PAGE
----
As a Notre Dame Fighting Irish who grew up far from South Bend, I am accustomed to attending their games on the road. The first Notre Dame game I ever attended was a road tilt against the Stanford Cardinal.* In fact, until I saw the 2008 Notre Dame-San Diego State game on a college-touring visit for my sister, the only Irish games I had ever seen in person were away games in California.
*(This was actually the last game ever held at the old Stanford Stadium, and the trees were so anxious to start construction on their current cow pasture that they had bulldozers lined up outside ready to start demolition right after the game, which the Irish won 38-31. Thus commenced the hilarious spectacle of Stanford fans running onto the field after losing the game, just to witness a “ceremonial first dig.” Stanford, man. They never do this stuff right).
That experience is far from atypical: Notre Dame travels well, with a national alumni network and fan base that can turn out a decent visiting crowd just about anywhere in the country. But depending on where you are, your experience as a fan is going to be drastically different. Which ones are best depend on a host of factors that are entirely subjective: overall enjoyability of the location, friendliness/hate factor of fans, etc. I have some opinions based on personal experiences - let’s dive in.
I have lamented my 2016 visit to Darrell K. Royal multiple times in this space, but for all the misery inflicted by the result of that game, the trip itself was spectacular. I don’t know need to tell you Austin is an extremely fun town in which to eat, drink and be merry; it obviously is and that alone makes it a venue worth traveling to for a game.
What was unexpected was how pleasant my interactions with the Texas fan base were prior to and during the game (after is another matter). On more than one occasion my family passed by random Longhorn tailgates and received enthusiastic invitations to join in, have a beer and try whatever they were cooking. The fans in the stands were generally very kind and game for a little friendly cross-talk right up until the end. It was a rare opponent fan base that seemed to regard the Irish seriously and with respect, rather than following the standard procedure of talking about how overrated Notre Dame is right up until the game ends and is transformed by the magic of self-serving logic into a tough loss/legendary victory. This is somewhat ironic given the Irish team in question unquestionably deserved the latter treatment, but it was still a refreshing change of pace.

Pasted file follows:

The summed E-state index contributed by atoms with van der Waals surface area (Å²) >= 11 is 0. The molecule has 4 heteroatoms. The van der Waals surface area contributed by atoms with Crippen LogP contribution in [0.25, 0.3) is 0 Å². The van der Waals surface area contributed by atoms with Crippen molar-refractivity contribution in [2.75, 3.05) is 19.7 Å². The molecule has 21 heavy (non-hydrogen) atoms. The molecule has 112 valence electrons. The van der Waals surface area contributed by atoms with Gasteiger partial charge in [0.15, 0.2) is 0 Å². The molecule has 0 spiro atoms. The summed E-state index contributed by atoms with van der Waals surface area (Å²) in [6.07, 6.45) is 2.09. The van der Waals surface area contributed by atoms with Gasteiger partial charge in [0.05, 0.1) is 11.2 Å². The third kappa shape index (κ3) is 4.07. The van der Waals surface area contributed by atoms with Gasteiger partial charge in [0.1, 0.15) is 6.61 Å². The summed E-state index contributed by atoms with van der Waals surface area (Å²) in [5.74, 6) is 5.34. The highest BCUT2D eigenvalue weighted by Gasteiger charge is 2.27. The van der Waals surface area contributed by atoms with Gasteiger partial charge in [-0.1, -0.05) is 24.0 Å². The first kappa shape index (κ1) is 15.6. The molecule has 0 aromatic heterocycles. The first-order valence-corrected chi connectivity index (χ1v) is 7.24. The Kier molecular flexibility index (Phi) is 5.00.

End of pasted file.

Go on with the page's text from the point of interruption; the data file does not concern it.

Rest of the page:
I don’t know whether it was Southern hospitality (visitors to the 2019 game against the Georgia Bulldogs reported similar experiences) or just a special reaction to a special matchup, but apart from the game’s outcome this was a thoroughly enjoyable trip I would definitely try out again.
This is mostly hypothetical as the Irish last played the Tigers in Baton Rouge in 1986, but I know it would be a great one. Why? As I have said here before, the many LSU fans I have met since my extended family acquired a Lafayette, LA-based branch have been remarkably kind and welcoming. It is also fairly common for them to like, or at least show benign neglect toward, Notre Dame due to the Catholic presence in Louisiana. Death Valley itself is an absolutely outstanding gameday atmosphere.
This matchup has obviously undergone a change of valence courtesy of a certain head football coach, but to me that would only enhance the gameday experience. If I know LSU fans, they are going to be complaining about Brian Kelly the first chance he gives them regardless of how good a job he does overall. If you’re an Irish fan in this situation, all you have to do is listen, laugh and occasionally twist the knife with your favorite WTF story from his tenure at Notre Dame. That’s a recipe for bonding right there.
Yes, I know. USC is the worst. The Coliseum is a grungy venue and Notre Dame fans are always given the worst seats in the house. Parking is impossible to find. The school itself is located in the last part of Los Angeles one would want to visit. The tailgates have smelled like the literal inside of a skunk’s rectum ever since California legalized recreational marijuana use. I know all these things, because I have been to this game several times. Despite this, it has many things going for it:
- The surrounding area aside, USC is actually a pretty good tailgate spot with a very lively atmosphere that will almost always have great weather, if you care about that sort of thing.
- While USC fans of earlier eras were intolerable, they seem to have been humbled by the last decade-plus of futility and become relatively cool. Maybe I’m biased here because I have so many friends who are USC fans and/or alumni, but they have always seemed to understand how to mix healthy trash-talk and banter with general decency and coolness way more than the Michigan Wolverines or Michigan State Spartans.
- Aside from winning a championship itself, there is probably no better feeling in college football than clinching a trip to the natty at your rival’s expense and celebrating on their field. This is Conan on the battlefield, Rocky in the ring. This is glory, distilled. Notre Dame fans who traveled to USC have gotten to witness this not once, but two times in the last decade, and everyone should try to see it at least once.
What do you think? Are there any favorite destinations you’ve been to/would like to go to? Put them in the comments below!